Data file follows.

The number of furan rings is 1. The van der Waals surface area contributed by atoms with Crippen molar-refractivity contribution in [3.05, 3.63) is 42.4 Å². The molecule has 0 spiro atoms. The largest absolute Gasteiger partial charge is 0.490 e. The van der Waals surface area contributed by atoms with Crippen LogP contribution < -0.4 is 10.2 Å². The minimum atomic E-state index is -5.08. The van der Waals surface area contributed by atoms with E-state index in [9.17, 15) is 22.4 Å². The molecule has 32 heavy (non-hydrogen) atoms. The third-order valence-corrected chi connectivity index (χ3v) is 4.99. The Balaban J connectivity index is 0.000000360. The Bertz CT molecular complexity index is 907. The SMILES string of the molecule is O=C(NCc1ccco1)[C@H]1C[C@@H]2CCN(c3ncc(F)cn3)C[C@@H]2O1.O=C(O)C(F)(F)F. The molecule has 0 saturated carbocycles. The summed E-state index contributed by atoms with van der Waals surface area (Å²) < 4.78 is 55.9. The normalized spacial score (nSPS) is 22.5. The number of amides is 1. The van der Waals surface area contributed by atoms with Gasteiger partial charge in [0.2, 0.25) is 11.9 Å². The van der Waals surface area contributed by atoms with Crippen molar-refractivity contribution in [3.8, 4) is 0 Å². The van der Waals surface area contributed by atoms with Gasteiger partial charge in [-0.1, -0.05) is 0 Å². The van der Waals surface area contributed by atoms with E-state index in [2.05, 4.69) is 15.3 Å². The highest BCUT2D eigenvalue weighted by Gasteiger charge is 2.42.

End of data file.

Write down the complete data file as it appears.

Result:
The number of furan rings is 1. The van der Waals surface area contributed by atoms with Crippen molar-refractivity contribution in [3.05, 3.63) is 42.4 Å². The molecule has 0 spiro atoms. The largest absolute Gasteiger partial charge is 0.490 e. The van der Waals surface area contributed by atoms with Crippen LogP contribution < -0.4 is 10.2 Å². The minimum atomic E-state index is -5.08. The van der Waals surface area contributed by atoms with E-state index in [9.17, 15) is 22.4 Å². The molecule has 32 heavy (non-hydrogen) atoms. The third-order valence-corrected chi connectivity index (χ3v) is 4.99. The Balaban J connectivity index is 0.000000360. The Bertz CT molecular complexity index is 907. The SMILES string of the molecule is O=C(NCc1ccco1)[C@H]1C[C@@H]2CCN(c3ncc(F)cn3)C[C@@H]2O1.O=C(O)C(F)(F)F. The molecule has 0 saturated carbocycles. The summed E-state index contributed by atoms with van der Waals surface area (Å²) < 4.78 is 55.9. The normalized spacial score (nSPS) is 22.5. The number of amides is 1. The van der Waals surface area contributed by atoms with Gasteiger partial charge in [0.2, 0.25) is 11.9 Å². The van der Waals surface area contributed by atoms with Crippen molar-refractivity contribution in [3.8, 4) is 0 Å². The van der Waals surface area contributed by atoms with Gasteiger partial charge in [-0.1, -0.05) is 0 Å². The van der Waals surface area contributed by atoms with E-state index in [2.05, 4.69) is 15.3 Å². The highest BCUT2D eigenvalue weighted by Gasteiger charge is 2.42.